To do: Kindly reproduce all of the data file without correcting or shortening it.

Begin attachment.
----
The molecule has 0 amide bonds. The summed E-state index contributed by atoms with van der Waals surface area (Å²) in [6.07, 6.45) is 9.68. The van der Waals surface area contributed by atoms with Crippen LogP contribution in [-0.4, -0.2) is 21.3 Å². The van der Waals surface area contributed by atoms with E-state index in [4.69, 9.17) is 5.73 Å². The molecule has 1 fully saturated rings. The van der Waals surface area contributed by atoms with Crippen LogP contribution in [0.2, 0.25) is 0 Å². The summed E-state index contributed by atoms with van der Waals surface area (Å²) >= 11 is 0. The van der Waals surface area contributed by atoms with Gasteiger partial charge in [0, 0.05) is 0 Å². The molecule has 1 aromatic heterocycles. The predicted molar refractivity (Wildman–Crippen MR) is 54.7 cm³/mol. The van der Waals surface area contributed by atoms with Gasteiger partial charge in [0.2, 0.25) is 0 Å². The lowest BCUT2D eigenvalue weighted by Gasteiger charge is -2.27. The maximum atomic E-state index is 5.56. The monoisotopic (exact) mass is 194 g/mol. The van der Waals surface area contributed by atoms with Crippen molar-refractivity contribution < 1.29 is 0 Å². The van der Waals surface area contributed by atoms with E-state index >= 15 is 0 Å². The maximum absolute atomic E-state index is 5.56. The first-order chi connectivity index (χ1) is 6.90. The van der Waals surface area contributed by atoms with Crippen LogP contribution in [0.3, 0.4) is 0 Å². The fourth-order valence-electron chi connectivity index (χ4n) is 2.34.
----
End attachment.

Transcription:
The molecule has 0 amide bonds. The summed E-state index contributed by atoms with van der Waals surface area (Å²) in [6.07, 6.45) is 9.68. The van der Waals surface area contributed by atoms with Crippen LogP contribution in [-0.4, -0.2) is 21.3 Å². The van der Waals surface area contributed by atoms with E-state index in [4.69, 9.17) is 5.73 Å². The molecule has 1 fully saturated rings. The van der Waals surface area contributed by atoms with Crippen LogP contribution in [0.2, 0.25) is 0 Å². The summed E-state index contributed by atoms with van der Waals surface area (Å²) >= 11 is 0. The van der Waals surface area contributed by atoms with Gasteiger partial charge in [0, 0.05) is 0 Å². The molecule has 1 aromatic heterocycles. The predicted molar refractivity (Wildman–Crippen MR) is 54.7 cm³/mol. The van der Waals surface area contributed by atoms with Gasteiger partial charge in [0.2, 0.25) is 0 Å². The lowest BCUT2D eigenvalue weighted by Gasteiger charge is -2.27. The maximum atomic E-state index is 5.56. The monoisotopic (exact) mass is 194 g/mol. The van der Waals surface area contributed by atoms with Crippen molar-refractivity contribution < 1.29 is 0 Å². The van der Waals surface area contributed by atoms with E-state index >= 15 is 0 Å². The maximum absolute atomic E-state index is 5.56. The first-order chi connectivity index (χ1) is 6.90. The van der Waals surface area contributed by atoms with Crippen LogP contribution in [0.3, 0.4) is 0 Å². The fourth-order valence-electron chi connectivity index (χ4n) is 2.34.